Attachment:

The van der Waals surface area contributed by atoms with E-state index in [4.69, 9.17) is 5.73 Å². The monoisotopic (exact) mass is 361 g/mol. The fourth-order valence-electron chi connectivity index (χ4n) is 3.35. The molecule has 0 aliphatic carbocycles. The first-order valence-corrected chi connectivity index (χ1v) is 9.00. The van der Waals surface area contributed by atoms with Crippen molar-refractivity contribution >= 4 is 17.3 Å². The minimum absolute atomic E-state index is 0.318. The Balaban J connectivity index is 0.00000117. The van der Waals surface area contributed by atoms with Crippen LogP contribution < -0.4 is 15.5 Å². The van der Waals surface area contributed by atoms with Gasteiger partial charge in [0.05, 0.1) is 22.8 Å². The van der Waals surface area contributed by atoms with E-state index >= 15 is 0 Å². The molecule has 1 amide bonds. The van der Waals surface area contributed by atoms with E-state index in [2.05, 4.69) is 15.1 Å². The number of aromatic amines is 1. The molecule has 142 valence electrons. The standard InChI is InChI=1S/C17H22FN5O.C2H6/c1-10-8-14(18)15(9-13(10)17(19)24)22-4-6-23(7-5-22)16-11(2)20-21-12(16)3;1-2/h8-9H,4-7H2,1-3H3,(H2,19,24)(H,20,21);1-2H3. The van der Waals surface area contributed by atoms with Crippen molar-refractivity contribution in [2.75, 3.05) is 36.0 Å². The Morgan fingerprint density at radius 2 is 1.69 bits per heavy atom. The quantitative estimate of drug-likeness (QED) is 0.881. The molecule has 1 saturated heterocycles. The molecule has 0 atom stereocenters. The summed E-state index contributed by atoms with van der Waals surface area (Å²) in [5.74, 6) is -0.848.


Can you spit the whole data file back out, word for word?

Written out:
The van der Waals surface area contributed by atoms with E-state index in [4.69, 9.17) is 5.73 Å². The monoisotopic (exact) mass is 361 g/mol. The fourth-order valence-electron chi connectivity index (χ4n) is 3.35. The molecule has 0 aliphatic carbocycles. The first-order valence-corrected chi connectivity index (χ1v) is 9.00. The van der Waals surface area contributed by atoms with Crippen molar-refractivity contribution >= 4 is 17.3 Å². The minimum absolute atomic E-state index is 0.318. The Balaban J connectivity index is 0.00000117. The van der Waals surface area contributed by atoms with Crippen LogP contribution < -0.4 is 15.5 Å². The van der Waals surface area contributed by atoms with Gasteiger partial charge in [0.05, 0.1) is 22.8 Å². The van der Waals surface area contributed by atoms with E-state index >= 15 is 0 Å². The molecule has 1 amide bonds. The van der Waals surface area contributed by atoms with E-state index in [2.05, 4.69) is 15.1 Å². The number of aromatic amines is 1. The molecule has 142 valence electrons. The standard InChI is InChI=1S/C17H22FN5O.C2H6/c1-10-8-14(18)15(9-13(10)17(19)24)22-4-6-23(7-5-22)16-11(2)20-21-12(16)3;1-2/h8-9H,4-7H2,1-3H3,(H2,19,24)(H,20,21);1-2H3. The van der Waals surface area contributed by atoms with Crippen molar-refractivity contribution in [2.75, 3.05) is 36.0 Å². The Morgan fingerprint density at radius 2 is 1.69 bits per heavy atom. The quantitative estimate of drug-likeness (QED) is 0.881. The molecule has 1 saturated heterocycles. The molecule has 0 atom stereocenters. The summed E-state index contributed by atoms with van der Waals surface area (Å²) in [5.74, 6) is -0.848.